London Review Bookshop Podcast


Perry Anderson and John Lanchester: Powell v. Proust

In Different Speeds, Same Furies, Perry Anderson measures the achievement of Anthony Powell’s Dance to the Music of Time against Proust’s more celebrated In Search of Lost Time – and finds Powell to be superior in certain key respects. Anderson discusses why a comparison between two writers at once so similar and dissimilar sheds new light on their greatest work, and literary construction more generally. He was joined by novelist and LRB contributing editor John Lanchester, for whom both writers have been lifelong touchstones.  

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More Episodes

  • Nicole Flattery & Claire-Louise Bennett: Nothing Special

    New York in the late 1960s: Mae escapes a run-down an apartment, an alcoholic mother and her mother’s occasional boyfriend to a new life as a typist for Andy Warhol, transcribing conversations with his friends and associates to provide the material for an unconventional novel. A mordantly funny investigation of celebrity, obsession, womanhood and sexuality, Nothing Special (Bloomsbury) is itself an unconventional debut novel, following on from Flattery’s acclaimed short story collection Show Them a Good Time. Nicole Flattery discusses her novel with Claire-Louise Bennett, author of Pond and Checkout 19.
  • Brenda Shaughnessy & Amy Key: Liquid Flesh

    Brenda Shaughnessy’s Liquid Flesh (Bloodaxe) gathers together poems from across her first five collections, as thrilling and unpredictable as any contemporary American poet. Writing about her work in the Boston Review, Richard Howard says that ‘when anything is as fresh as this diction, as free as these associations, as fraught as these passions, it is not descriptions or definitions which are wanted but the thing itself, the new words in new places, the necessary instigations’. Brenda Shaughnessy was in conversation with Amy Key, whose second collection, Isn’t Forever, came out with Bloodaxe in 2018, and whose new book inspired by Joni Mitchell's Blue, is forthcoming in spring 2023.
  • Ruth Padell and Sean Borodale: Watershed

    In Ruth Padel’s latest pamphlet, Watershed, the poet reflects on the natural world, on water, and on the psychology of denialism, particularly where it concerns the climate crisis. Padel was joined in reading and conversation by Sean Borodale, whose latest pamphlet is Re-Dreaming Sylvia Plath as a Queen Bee.Find more events at the Bookshop: a signed copy of Watershed: a copy of Re-Dreaming Sylvia Plath...:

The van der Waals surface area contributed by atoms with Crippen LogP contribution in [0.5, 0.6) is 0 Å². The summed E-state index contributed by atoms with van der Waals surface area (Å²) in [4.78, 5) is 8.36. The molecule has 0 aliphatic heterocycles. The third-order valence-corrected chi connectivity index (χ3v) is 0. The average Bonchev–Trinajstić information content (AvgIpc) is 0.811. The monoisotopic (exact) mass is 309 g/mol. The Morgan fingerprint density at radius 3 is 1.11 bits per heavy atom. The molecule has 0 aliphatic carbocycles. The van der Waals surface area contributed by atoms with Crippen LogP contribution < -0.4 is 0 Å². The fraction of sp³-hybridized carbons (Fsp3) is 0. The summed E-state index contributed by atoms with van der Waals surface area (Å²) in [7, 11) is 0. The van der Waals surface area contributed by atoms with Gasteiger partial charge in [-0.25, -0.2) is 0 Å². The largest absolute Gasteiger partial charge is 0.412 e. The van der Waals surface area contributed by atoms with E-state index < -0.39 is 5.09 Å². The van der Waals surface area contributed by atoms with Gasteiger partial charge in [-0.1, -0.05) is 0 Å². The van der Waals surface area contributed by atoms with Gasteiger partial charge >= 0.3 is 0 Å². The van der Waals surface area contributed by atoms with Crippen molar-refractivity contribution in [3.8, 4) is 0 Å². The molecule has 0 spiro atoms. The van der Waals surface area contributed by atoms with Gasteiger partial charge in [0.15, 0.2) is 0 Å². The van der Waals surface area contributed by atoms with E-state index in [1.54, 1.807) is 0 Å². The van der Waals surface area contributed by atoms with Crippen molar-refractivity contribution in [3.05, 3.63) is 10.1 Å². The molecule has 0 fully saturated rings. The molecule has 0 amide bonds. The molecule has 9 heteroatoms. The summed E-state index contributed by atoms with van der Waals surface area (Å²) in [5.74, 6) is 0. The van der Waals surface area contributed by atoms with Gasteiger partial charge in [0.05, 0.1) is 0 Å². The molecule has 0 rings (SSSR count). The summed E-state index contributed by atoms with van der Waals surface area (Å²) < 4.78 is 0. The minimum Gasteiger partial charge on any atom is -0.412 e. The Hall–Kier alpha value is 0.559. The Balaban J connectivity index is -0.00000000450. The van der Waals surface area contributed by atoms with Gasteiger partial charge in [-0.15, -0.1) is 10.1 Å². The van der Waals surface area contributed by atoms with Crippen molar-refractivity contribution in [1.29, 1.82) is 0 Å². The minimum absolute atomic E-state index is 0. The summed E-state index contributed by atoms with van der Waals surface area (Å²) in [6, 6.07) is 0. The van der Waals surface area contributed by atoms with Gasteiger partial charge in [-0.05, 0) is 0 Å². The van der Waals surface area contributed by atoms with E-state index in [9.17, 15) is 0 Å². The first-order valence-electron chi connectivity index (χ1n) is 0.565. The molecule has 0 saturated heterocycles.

• Don Paterson & Declan Ryan: Toy Fights

    In Toy Fights poet Don Paterson recounts his childhood in working-class Dundee. This is a book about family, money and music but also about schizophrenia, hell, narcissists, debt and the working class, anger, swearing, drugs, books, football, love, origami, the peculiar insanity of Dundee, sugar, religious mania, the sexual excesses of the Scottish club band scene and, more generally, the lengths we go to not to be bored. ‘A tremendously engaging memoir’ writes William Boyd, ‘seasoned with Don Paterson's customary wit, total recall and love of language. A classic of its kind.’ Paterson talks about the book with poet Declan Ryan, whose whose debut collection, Crisis Actor, will be published by Faber in July. 
  • Ian Patterson & Keston Sutherland: Shell Vestige Disputed

    Ian Patterson, in both poetry and prose, revels in language, its possibilities, absurdities and contradictions. He joined fellow poet Keston Sutherland for conversation at the Bookshop, and to read from and present his latest collection Shell Vestige Disputed.Find more events at the Bookshop: Shell Vestige Disputed:
  • Blake Morrison & Cathy Rentzenbrink: Two Sisters

    30 years after he reinvented the family memoir with And When Did You Last See Your Father? poet, critic and novelist Blake Morrison returns to the subject of his family in Two Sisters (The Borough Press) which reflects on the recent deaths of his two sisters as well as on the often fraught relationships of siblings in history and literature. Morrison was in conversation with Cathy Rentzenbrink, author of Everyone is Still Alive (Phoenix).
  • Sophie Mackintosh & Rebecca Watson: Cursed Bread

    Based on the true story of an unsolved mystery, Sophie Mackintosh’s new novel, Cursed Bread (Hamish Hamilton), centres on a small village community upturned by the arrival of a glamourous couple. Jo Hamya calls the book‘sensuous and haunted, like Madame Bovary reworked as a ghost story’. Mackintosh was in conversation with Rebecca Watson, author of Little Scratch (Faber).
  • Brian Dillon & Jennifer Higgie: Affinities

    In Affinities, a series of linked essays, Brian Dillon investigates what it might mean for a thing to be like something else, and what it might mean for things to be connected even when they are nothing like one another. Currently Professor of Creative Writing at Queen Mary, University of London, Dillon’s writing is always surprising, and revelatory. Expect both revelations and surprises.Dillon was joined in conversation by the writer Jennifer Higgie, whose latest book is The Other Side: A Journey into Women, Art and the Spirit World.Buy Affinities: more events at the Bookshop:
  • Clare Bucknell & Rosemary Hill: The Treasuries

    Fellow of All Souls, Oxford and regular LRB contributor Clare Bucknell argues in The Treasuries: Poetry Anthologies and the Making of British Culture (Head of Zeus) that the selective way in which poetry has been presented over the past three centuries tells a fascinating story about the democratisation of literature, class, gender, politics and nationalism. She talks about it with another regular LRB contributor, social and architectural historian Rosemary Hill.